Tuesday, May 24, 2022

Book Review: "The Handmaid’s Tale" by Margaret Atwood

The Handmaid’s Tale by Margaret Atwood (Anchor, 1998)

Margaret Atwood’s 1986 novel The Handmaid’s Tale has experienced a relatively major resurgence in the last handful of years. First gaining new traction about the time of President Donald Trump’s election in 2016, the book has since re-entered the public conversation because of the Hulu streaming television show and, more recently, the Supreme Court’s leaked preliminary ruling to strike down Roe v. Wade. Dark days call for dark books. While my wife read the book shortly following Trump’s election with a book discussion group, when the Supreme Court ruling was leaked, I pulled the book from our shelves to read it myself. I never had. I read it in two sittings, over the course of two evenings, and I’m of the opinion that everyone should read this book.

Atwood’s book, some have said on social media, isn’t prescient—though one could argue that it still is—it’s history. Though both positions are unfortunate and valid, it might depend on a reader’s point of view—and knowledge of history. Yes, the Salem witch trials of 1692-1693 persecuted women for a number of social causes, including factionalism, family rivalries, fraud, sexism, and socio-economic hardships. Yes, the United States government jailed tens of thousands of “promiscuous” women during World War I ostensibly to protect soldiers from prostitutes and sexually transmitted diseases. Yes, more than 60,000 people—mostly non-whites, and mostly women—were sterilized in a majority of the United States during the 20th century, well into the 1960s. And yes, the Tuskogee Syphilis Study led to the death of more than 100 untreated Black men between 1932 and 1972. Eugenics and race- and gender-based persecution is real, and more recent—still current—than we might have realized. And they could return. 

Atwood’s book is a stark, simply told story of a society in which all rights are removed for women. They cannot work. They cannot maintain their own bank accounts or credit cards. They can either work in forced labor camps, as prostitutes, as caregivers for men, or as handmaids—surrogate mothers—for the wealthy, well to do, and well positioned. Men are in charge. It’s a riveting read and well worth public attention. The most recent documented attempts to ban the book in American high schools—in 2020—failed, and the book was retained.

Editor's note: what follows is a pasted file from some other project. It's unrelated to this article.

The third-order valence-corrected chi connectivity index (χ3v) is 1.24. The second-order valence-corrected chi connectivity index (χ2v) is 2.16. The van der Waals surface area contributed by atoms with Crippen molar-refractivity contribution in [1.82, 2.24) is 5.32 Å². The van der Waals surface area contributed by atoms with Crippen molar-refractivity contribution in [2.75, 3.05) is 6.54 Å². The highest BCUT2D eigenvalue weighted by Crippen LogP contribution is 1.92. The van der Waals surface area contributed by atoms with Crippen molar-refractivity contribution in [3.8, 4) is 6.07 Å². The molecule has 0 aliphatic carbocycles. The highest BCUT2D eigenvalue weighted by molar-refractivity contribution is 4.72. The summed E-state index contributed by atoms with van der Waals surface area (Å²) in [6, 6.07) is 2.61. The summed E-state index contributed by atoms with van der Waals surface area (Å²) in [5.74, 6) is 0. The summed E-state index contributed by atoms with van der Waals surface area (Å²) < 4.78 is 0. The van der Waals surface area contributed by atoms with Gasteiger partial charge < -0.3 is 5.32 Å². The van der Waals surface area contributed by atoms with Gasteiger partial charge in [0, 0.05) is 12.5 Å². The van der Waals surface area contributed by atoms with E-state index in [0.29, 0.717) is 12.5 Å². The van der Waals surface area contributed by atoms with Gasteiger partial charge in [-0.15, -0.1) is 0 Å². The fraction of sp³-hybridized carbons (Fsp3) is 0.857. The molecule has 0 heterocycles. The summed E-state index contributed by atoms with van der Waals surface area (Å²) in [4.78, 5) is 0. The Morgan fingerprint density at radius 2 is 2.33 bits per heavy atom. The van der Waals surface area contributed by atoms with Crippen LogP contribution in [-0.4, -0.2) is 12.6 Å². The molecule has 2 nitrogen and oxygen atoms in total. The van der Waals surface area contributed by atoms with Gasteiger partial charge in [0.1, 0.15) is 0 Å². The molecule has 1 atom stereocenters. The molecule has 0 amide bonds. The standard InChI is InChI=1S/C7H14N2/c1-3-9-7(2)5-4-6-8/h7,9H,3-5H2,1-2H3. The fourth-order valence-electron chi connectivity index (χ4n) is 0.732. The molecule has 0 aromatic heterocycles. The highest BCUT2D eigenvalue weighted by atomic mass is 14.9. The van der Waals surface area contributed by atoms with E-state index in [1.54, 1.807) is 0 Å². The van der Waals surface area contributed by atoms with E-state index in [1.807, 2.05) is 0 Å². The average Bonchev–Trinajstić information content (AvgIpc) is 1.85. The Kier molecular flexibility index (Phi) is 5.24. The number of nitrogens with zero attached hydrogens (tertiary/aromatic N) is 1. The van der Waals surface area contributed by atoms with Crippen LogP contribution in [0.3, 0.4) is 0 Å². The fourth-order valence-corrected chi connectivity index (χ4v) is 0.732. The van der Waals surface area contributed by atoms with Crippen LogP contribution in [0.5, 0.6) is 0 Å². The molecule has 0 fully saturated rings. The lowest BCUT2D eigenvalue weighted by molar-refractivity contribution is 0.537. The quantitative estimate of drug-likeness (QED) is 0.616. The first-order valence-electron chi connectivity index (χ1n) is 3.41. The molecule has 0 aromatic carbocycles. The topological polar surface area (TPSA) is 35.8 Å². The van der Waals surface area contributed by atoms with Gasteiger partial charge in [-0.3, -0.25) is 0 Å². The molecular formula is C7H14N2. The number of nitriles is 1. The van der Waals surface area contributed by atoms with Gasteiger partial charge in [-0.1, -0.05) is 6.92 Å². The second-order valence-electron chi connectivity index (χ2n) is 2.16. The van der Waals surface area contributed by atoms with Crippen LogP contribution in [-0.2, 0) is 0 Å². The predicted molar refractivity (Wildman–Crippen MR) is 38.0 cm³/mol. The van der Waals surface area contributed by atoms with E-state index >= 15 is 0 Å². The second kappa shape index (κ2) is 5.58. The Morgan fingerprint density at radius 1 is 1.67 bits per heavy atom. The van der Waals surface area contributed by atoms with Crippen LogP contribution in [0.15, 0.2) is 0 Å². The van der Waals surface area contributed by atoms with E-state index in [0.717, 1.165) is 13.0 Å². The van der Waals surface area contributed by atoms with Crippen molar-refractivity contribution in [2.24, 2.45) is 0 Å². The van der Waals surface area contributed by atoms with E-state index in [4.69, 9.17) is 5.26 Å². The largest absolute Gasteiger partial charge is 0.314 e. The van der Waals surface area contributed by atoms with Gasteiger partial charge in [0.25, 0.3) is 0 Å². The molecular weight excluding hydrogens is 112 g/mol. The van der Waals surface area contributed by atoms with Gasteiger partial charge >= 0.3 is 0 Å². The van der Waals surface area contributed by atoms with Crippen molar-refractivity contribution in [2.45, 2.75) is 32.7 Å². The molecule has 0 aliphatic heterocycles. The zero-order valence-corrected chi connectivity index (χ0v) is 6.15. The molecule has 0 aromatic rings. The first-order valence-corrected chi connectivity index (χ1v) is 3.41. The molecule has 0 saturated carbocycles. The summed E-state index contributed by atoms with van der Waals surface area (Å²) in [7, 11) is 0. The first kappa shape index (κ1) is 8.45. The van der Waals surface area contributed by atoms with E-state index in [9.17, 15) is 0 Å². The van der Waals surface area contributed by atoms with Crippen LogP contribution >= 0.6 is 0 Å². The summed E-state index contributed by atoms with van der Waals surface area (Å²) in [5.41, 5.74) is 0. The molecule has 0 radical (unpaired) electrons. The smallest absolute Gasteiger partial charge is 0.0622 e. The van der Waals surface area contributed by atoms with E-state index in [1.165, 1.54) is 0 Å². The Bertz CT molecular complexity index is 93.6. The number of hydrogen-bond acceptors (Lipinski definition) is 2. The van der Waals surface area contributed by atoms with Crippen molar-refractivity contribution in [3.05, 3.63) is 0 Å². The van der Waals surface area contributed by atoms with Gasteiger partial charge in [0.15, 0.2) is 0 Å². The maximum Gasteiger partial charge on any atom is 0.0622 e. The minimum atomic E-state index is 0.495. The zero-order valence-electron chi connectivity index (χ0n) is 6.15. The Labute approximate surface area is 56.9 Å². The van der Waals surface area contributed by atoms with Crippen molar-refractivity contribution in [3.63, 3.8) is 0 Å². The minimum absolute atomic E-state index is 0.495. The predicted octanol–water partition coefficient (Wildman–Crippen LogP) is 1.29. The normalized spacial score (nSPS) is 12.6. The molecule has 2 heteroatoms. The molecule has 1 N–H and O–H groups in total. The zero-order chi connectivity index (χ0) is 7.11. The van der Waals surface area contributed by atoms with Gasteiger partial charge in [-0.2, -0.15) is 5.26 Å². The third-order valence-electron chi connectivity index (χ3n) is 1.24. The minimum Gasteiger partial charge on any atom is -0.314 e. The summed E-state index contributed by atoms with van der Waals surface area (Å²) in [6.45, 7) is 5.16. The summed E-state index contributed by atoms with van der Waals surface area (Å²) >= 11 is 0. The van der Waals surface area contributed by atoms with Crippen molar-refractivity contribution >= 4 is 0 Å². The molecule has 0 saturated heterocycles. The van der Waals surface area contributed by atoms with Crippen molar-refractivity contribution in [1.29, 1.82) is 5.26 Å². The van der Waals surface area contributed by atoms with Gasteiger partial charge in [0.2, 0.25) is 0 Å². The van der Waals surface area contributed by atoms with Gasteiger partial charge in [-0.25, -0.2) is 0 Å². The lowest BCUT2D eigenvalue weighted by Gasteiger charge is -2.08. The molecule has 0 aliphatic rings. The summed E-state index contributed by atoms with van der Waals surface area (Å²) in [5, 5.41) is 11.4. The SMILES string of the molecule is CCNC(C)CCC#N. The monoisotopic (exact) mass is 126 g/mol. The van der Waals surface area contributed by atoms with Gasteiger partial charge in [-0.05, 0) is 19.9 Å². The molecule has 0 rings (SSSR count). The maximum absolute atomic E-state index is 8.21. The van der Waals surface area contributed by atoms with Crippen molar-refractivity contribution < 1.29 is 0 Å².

Not only is Atwood’s novel socially relevant and a serious warning for citizens not considering the body politic—it’s inspired me to learn more about body autonomy and integrity as human rights issues—it’s a very well written book. Largely considered a dystopian novel, I’d suggest it qualifies as social science fiction in which society, politics, and culture become the speculative technology under consideration. I view it on par with Ray Bradury’s Fahrenheit 451, Anthony Burgess’s A Clockwork Orange, Aldous Huxley’s Brave New World, George Orwell’s 1984, and Ayn Rand’s Anthem. Cautionary tales for times of societal unrest and upheaval.

The end piece, “Historical Notes on The Handmaid’s Tale,” is offered as a fictional academic paper and presentation delivered at the Twelfth Symposium on Gileadean Studies. The paper examines the discovery and legitimacy of the document, its potential authorship, and the impact of the Gilead regime. Along the lines of social science fiction, it also mentions the “top-secret Sons of Jacob Think Tanks, at which the philosophy and social structure of Gilead were hammered out.” Yes, the persecution of women was planned and socially engineered, with the Sons of Jacob in stark opposition to Isaac Asimov’s Foundation, which was entrusted to preserve and protect human knowledge in order to rise from the ashes of a collapsed society.

The Handmaid’s Tale is about the societal collapse in terms of the removal of citizens’ rights, and the first generation of women to experience it—the transition. To paraphrase the Aunts—female educators and wardens—that first generation will get used to it, and future generations of women won’t know any better because they won’t know the way things were before Gilead. That, I think, is the true horror of the book.

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